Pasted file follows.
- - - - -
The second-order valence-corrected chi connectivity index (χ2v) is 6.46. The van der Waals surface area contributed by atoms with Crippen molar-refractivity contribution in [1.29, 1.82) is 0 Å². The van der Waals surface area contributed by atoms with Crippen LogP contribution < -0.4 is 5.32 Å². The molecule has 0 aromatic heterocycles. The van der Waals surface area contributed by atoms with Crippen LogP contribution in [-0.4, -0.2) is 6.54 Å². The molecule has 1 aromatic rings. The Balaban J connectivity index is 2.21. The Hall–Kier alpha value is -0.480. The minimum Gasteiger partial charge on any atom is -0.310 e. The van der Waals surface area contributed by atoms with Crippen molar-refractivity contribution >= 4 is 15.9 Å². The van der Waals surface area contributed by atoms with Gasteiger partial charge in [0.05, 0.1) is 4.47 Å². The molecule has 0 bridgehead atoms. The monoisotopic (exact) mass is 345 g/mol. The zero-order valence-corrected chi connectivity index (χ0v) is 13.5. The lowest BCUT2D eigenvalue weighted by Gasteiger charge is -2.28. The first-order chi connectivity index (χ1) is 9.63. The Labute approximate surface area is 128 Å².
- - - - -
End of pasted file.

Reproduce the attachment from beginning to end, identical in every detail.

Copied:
The second-order valence-corrected chi connectivity index (χ2v) is 6.46. The van der Waals surface area contributed by atoms with Crippen molar-refractivity contribution in [1.29, 1.82) is 0 Å². The van der Waals surface area contributed by atoms with Crippen LogP contribution < -0.4 is 5.32 Å². The molecule has 0 aromatic heterocycles. The van der Waals surface area contributed by atoms with Crippen LogP contribution in [-0.4, -0.2) is 6.54 Å². The molecule has 1 aromatic rings. The Balaban J connectivity index is 2.21. The Hall–Kier alpha value is -0.480. The minimum Gasteiger partial charge on any atom is -0.310 e. The van der Waals surface area contributed by atoms with Crippen molar-refractivity contribution >= 4 is 15.9 Å². The van der Waals surface area contributed by atoms with Gasteiger partial charge in [0.05, 0.1) is 4.47 Å². The molecule has 0 bridgehead atoms. The monoisotopic (exact) mass is 345 g/mol. The zero-order valence-corrected chi connectivity index (χ0v) is 13.5. The lowest BCUT2D eigenvalue weighted by Gasteiger charge is -2.28. The first-order chi connectivity index (χ1) is 9.63. The Labute approximate surface area is 128 Å².